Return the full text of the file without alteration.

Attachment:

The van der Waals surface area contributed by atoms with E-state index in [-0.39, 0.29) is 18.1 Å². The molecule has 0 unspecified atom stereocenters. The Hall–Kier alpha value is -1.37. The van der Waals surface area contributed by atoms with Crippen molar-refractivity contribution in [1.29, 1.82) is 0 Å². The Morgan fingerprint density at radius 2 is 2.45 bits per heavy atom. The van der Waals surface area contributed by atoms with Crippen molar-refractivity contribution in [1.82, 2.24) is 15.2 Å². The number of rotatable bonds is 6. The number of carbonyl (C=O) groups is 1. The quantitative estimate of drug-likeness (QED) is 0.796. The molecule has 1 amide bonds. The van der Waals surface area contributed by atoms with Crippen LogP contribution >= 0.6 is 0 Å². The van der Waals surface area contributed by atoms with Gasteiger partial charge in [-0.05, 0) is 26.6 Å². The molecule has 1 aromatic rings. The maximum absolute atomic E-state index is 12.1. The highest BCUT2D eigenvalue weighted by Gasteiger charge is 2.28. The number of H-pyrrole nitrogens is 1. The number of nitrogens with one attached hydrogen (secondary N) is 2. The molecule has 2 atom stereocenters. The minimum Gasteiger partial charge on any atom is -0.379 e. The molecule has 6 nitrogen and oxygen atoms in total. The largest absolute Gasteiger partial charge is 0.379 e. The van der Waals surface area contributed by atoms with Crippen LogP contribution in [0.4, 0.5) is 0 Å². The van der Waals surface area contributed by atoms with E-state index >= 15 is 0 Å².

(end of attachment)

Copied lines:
The van der Waals surface area contributed by atoms with E-state index in [-0.39, 0.29) is 18.1 Å². The molecule has 0 unspecified atom stereocenters. The Hall–Kier alpha value is -1.37. The van der Waals surface area contributed by atoms with Crippen molar-refractivity contribution in [1.29, 1.82) is 0 Å². The Morgan fingerprint density at radius 2 is 2.45 bits per heavy atom. The van der Waals surface area contributed by atoms with Crippen molar-refractivity contribution in [1.82, 2.24) is 15.2 Å². The number of rotatable bonds is 6. The number of carbonyl (C=O) groups is 1. The quantitative estimate of drug-likeness (QED) is 0.796. The molecule has 1 amide bonds. The van der Waals surface area contributed by atoms with Crippen LogP contribution >= 0.6 is 0 Å². The van der Waals surface area contributed by atoms with Gasteiger partial charge in [-0.05, 0) is 26.6 Å². The molecule has 1 aromatic rings. The maximum absolute atomic E-state index is 12.1. The highest BCUT2D eigenvalue weighted by Gasteiger charge is 2.28. The number of H-pyrrole nitrogens is 1. The number of nitrogens with one attached hydrogen (secondary N) is 2. The molecule has 2 atom stereocenters. The minimum Gasteiger partial charge on any atom is -0.379 e. The molecule has 6 nitrogen and oxygen atoms in total. The largest absolute Gasteiger partial charge is 0.379 e. The van der Waals surface area contributed by atoms with Crippen LogP contribution in [0.4, 0.5) is 0 Å². The van der Waals surface area contributed by atoms with E-state index >= 15 is 0 Å².